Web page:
Specifies the characteristics to search for. (The default, TreeElement, matches any standard Bio.Phylo type.)


A boolean value to select for or against terminal nodes (a.k.a. leaf nodes). True searches for only terminal nodes, False excludes terminal nodes, and the default, None, searches both terminal and non-terminal nodes, as well as any tree elements lacking the is_terminal method.

order{‘preorder’, ‘postorder’, ‘level’}

Tree traversal order: ‘preorder’ (default) is depth-first search, ‘postorder’ is DFS with child nodes preceding parents, and ‘level’ is breadth-first search.


>>> from Bio import Phylo
>>> phx ='PhyloXML/phyloxml_examples.xml')
>>> matches = phx.phylogenies[5].find_elements(code='OCTVU')
>>> next(matches)
Taxonomy(code='OCTVU', scientific_name='Octopus vulgaris')
find_clades(self, target=None, terminal=None, order='preorder', **kwargs)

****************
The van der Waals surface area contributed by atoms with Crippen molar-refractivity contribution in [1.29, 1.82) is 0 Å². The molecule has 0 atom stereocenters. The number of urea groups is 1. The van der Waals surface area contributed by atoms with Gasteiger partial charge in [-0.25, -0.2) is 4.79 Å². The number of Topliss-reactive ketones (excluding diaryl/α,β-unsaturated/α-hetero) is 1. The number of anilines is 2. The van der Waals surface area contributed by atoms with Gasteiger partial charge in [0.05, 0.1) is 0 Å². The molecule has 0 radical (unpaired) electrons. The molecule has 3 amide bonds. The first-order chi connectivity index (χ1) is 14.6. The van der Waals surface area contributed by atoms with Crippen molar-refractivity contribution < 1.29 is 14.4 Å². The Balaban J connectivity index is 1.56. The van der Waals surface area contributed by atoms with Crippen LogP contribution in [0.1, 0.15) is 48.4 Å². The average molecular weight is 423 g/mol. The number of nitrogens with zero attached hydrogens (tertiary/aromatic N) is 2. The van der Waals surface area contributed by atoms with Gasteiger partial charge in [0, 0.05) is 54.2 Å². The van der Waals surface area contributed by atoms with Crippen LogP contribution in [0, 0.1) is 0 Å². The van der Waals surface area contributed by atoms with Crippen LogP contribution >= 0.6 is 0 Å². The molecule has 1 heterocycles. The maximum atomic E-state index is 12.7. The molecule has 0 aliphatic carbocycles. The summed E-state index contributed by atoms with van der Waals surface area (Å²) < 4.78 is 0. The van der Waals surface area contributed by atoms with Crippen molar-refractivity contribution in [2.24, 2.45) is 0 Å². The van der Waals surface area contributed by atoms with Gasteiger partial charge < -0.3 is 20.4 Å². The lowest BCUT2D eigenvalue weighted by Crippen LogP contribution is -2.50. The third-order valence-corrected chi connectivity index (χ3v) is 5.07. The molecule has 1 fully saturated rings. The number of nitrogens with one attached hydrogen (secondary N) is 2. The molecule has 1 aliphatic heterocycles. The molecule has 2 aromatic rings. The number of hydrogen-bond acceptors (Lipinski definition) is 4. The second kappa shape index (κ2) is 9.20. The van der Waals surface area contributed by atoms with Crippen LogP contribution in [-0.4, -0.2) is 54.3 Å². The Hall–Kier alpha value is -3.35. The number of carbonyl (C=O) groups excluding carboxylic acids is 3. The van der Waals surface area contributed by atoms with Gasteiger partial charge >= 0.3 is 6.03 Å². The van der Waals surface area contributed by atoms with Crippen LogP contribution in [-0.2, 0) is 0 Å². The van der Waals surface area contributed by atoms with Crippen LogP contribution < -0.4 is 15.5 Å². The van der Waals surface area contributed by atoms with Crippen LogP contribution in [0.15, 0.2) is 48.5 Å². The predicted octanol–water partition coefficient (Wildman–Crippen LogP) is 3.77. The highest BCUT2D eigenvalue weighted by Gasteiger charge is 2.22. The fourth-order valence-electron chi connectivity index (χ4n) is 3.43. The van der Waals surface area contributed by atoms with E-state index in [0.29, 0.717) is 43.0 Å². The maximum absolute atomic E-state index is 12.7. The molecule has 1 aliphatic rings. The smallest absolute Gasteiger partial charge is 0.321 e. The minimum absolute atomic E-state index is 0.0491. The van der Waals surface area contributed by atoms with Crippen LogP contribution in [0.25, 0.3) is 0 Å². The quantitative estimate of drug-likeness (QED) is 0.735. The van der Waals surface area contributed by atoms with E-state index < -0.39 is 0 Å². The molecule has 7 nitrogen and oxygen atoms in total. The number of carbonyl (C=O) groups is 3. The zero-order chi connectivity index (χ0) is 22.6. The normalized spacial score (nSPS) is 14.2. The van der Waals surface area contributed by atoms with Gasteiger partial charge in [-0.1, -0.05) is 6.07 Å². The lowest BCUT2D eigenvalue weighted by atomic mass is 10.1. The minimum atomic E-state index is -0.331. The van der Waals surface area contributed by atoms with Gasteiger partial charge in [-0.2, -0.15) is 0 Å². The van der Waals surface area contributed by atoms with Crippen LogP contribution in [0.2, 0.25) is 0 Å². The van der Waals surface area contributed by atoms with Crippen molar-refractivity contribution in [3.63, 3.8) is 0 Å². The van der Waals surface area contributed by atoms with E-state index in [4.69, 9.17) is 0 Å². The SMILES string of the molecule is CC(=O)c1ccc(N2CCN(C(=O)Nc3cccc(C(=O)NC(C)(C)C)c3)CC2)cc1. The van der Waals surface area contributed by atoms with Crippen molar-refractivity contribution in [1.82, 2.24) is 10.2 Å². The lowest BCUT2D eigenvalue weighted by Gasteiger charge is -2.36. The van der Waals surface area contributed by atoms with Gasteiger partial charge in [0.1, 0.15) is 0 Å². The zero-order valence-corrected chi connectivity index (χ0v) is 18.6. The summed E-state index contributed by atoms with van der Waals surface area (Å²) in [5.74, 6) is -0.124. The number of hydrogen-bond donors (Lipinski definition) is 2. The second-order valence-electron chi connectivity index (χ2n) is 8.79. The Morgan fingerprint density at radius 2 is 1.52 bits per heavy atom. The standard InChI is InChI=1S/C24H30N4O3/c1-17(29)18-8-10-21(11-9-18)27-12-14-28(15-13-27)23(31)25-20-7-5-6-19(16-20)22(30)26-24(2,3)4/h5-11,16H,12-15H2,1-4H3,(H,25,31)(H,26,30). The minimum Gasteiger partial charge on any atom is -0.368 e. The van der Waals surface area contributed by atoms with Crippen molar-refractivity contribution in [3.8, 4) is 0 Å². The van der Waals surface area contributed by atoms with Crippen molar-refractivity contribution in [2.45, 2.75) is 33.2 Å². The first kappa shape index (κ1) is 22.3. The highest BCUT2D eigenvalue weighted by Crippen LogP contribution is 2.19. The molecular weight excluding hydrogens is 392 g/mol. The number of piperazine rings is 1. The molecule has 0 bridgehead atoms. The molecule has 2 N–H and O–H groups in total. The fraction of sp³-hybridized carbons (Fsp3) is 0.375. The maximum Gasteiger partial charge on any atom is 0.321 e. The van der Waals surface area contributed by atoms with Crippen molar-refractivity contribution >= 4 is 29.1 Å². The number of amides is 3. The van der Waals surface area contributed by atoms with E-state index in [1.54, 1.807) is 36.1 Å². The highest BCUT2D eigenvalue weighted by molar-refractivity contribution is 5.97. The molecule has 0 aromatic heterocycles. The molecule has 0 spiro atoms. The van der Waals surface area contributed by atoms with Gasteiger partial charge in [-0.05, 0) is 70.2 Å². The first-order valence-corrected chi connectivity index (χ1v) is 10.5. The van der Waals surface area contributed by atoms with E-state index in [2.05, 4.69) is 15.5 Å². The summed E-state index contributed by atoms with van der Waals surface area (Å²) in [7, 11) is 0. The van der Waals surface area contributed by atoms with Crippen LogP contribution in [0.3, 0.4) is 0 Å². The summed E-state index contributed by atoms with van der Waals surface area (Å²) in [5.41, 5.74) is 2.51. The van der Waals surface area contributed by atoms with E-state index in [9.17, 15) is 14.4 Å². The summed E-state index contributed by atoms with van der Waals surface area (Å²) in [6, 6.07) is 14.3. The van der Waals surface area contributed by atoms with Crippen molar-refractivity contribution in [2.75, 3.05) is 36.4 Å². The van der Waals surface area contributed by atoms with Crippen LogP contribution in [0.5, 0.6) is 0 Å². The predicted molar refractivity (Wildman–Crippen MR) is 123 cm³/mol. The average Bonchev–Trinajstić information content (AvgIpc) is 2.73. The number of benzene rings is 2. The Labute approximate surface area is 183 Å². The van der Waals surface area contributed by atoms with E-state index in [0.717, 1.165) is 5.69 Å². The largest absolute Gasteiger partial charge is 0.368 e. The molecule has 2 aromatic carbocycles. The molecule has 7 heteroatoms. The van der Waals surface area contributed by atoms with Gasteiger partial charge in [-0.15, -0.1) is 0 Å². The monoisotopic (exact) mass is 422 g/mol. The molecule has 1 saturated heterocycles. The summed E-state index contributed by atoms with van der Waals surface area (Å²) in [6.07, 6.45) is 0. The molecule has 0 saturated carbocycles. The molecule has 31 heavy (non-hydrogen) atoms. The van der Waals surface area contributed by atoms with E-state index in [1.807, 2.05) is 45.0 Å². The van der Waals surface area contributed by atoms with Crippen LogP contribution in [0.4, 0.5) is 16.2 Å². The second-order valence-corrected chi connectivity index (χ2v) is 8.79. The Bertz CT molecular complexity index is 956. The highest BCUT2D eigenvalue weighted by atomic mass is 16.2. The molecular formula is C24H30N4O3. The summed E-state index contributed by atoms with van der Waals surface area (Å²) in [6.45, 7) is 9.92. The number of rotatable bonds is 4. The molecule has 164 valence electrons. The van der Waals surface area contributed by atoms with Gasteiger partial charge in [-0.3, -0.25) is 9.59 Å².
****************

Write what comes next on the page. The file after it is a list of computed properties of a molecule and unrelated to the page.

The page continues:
Find each clade containing a matching element.

That is, find each element as with find_elements(), but return the corresponding clade object. (This is usually what you want.)


an iterable through all matching objects, searching depth-first (preorder) by default.

get_path(self, target=None, **kwargs)

List the clades directly between this root and the given target.


list of all clade objects along this path, ending with the given target, but excluding the root clade.

get_nonterminals(self, order='preorder')

Get a list of all of this tree’s nonterminal (internal) nodes.

get_terminals(self, order='preorder')

Get a list of all of this tree’s terminal (leaf) nodes.

trace(self, start, finish)

List of all clade object between two targets in this tree.

Excluding start, including finish.

common_ancestor(self, targets, *more_targets)

Most recent common ancestor (clade) of all the given targets.

Edge cases:
  • If no target is given, returns self.root